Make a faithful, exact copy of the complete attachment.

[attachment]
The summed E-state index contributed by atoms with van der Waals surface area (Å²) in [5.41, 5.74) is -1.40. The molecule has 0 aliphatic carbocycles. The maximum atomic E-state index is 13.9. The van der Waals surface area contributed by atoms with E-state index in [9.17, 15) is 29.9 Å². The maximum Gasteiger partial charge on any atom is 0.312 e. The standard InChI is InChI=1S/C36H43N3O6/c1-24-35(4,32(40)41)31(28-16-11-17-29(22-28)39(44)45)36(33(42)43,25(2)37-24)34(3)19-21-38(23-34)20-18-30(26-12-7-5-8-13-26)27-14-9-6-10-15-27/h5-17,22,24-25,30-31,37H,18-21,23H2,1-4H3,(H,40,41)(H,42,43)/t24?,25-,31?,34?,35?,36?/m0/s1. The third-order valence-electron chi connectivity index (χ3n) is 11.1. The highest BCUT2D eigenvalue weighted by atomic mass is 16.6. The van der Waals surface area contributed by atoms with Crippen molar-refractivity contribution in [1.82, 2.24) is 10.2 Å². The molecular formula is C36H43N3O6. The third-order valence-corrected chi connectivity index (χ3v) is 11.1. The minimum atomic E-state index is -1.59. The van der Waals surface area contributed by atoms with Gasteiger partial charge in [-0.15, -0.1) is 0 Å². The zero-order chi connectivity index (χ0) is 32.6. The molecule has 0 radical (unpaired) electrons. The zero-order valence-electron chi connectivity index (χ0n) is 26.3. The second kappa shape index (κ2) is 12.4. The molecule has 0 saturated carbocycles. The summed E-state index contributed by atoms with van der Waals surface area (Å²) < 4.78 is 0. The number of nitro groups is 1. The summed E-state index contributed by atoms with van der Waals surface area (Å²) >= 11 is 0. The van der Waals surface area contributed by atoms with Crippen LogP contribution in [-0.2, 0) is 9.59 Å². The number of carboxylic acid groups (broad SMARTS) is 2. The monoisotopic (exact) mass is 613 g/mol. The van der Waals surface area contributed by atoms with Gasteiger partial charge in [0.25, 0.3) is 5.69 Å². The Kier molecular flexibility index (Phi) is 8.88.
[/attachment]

The summed E-state index contributed by atoms with van der Waals surface area (Å²) in [5.41, 5.74) is -1.40. The molecule has 0 aliphatic carbocycles. The maximum atomic E-state index is 13.9. The van der Waals surface area contributed by atoms with E-state index in [9.17, 15) is 29.9 Å². The maximum Gasteiger partial charge on any atom is 0.312 e. The standard InChI is InChI=1S/C36H43N3O6/c1-24-35(4,32(40)41)31(28-16-11-17-29(22-28)39(44)45)36(33(42)43,25(2)37-24)34(3)19-21-38(23-34)20-18-30(26-12-7-5-8-13-26)27-14-9-6-10-15-27/h5-17,22,24-25,30-31,37H,18-21,23H2,1-4H3,(H,40,41)(H,42,43)/t24?,25-,31?,34?,35?,36?/m0/s1. The third-order valence-electron chi connectivity index (χ3n) is 11.1. The highest BCUT2D eigenvalue weighted by atomic mass is 16.6. The van der Waals surface area contributed by atoms with Crippen molar-refractivity contribution in [1.82, 2.24) is 10.2 Å². The molecular formula is C36H43N3O6. The third-order valence-corrected chi connectivity index (χ3v) is 11.1. The minimum atomic E-state index is -1.59. The van der Waals surface area contributed by atoms with Gasteiger partial charge in [-0.15, -0.1) is 0 Å². The zero-order chi connectivity index (χ0) is 32.6. The molecule has 0 radical (unpaired) electrons. The zero-order valence-electron chi connectivity index (χ0n) is 26.3. The second kappa shape index (κ2) is 12.4. The molecule has 0 saturated carbocycles. The summed E-state index contributed by atoms with van der Waals surface area (Å²) < 4.78 is 0. The number of nitro groups is 1. The summed E-state index contributed by atoms with van der Waals surface area (Å²) >= 11 is 0. The van der Waals surface area contributed by atoms with Crippen LogP contribution in [-0.2, 0) is 9.59 Å². The number of carboxylic acid groups (broad SMARTS) is 2. The monoisotopic (exact) mass is 613 g/mol. The van der Waals surface area contributed by atoms with Gasteiger partial charge in [0.25, 0.3) is 5.69 Å². The Kier molecular flexibility index (Phi) is 8.88.